Tlou to save gas, save cash in Botswana

London-listed Tlou Energy has set out plans to trim its running costs, in response to problems in the world’s financial markets, while competitor Kalahari Energy has received support from the US Trade and Development Agency (USTDA) for its power plans.

The two companies are pursuing coal-bed methane (CBM) opportunities in Botswana.

Tlou said senior management were cutting pay by around 50%, with the potential for more reductions in future.

Furthermore, one or both of the Lesedi 3 and 4 production pods will be shut in, saving both gas and cash. Halting flaring would save gas that can be used in future to generate electricity, once the company has a power purchase agreement (PPA) in place.

The drilling of more wells is being considered, Tlou said, but no decision has been taken.

Work on Lesedi 4 may continue with the gas being used to drive the company’s existing generators. Whether this can be accomplished does rely on the ability of employees to visit field operations at a point when travel restrictions have been imposed, in response to the coronavirus.

Tlou began producing gas in 2014 and is working on a power project in order to meet local demand. Progress has been slower than expected, but in February the company said it had received approval from the Botswana government for a temporary PPA, while talks on a full PPA continue.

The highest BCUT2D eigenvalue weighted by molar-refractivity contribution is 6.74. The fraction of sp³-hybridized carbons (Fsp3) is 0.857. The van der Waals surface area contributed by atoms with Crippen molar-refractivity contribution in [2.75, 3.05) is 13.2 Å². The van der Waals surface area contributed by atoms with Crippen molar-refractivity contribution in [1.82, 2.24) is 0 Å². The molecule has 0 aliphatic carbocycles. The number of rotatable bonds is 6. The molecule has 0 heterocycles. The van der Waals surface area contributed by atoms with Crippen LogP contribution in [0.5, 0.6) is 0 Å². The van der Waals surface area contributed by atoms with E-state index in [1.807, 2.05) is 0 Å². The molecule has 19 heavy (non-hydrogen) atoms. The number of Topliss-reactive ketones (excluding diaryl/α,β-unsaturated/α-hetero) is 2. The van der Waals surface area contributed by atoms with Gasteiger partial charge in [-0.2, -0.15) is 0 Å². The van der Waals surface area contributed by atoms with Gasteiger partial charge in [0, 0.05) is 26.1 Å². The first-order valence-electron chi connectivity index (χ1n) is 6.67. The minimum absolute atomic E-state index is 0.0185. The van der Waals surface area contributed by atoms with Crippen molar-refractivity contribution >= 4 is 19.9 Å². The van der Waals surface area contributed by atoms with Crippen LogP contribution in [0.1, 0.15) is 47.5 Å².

The company has also raised the possibility of a solar project at its Lesedi site. It has approvals for 20 MW of gas-fired power generation and 20 MW of solar generation. Tlou has talked of the possibility of a “low carbon power bond”.

Meanwhile, the USTDA announced last week that it would support Kalahari’s plans for a 110 MW nameplate CBM-fired power plant, with a transmission line to the Serule substation.

Kalahari has appointed Prana Energy to act as project developer, which has brought together a team including Owners Team Consultation and the US’ Advanced Resources International.

“USTDA is helping enhance Botswana’s energy security and economic growth” said Thomas R. Hardy, USTDA’s Acting Director. “This project will build upon USTDA’s commitment to working with our partners in Botswana to develop and expand the country’s natural gas options.”

Source: Energy Voice


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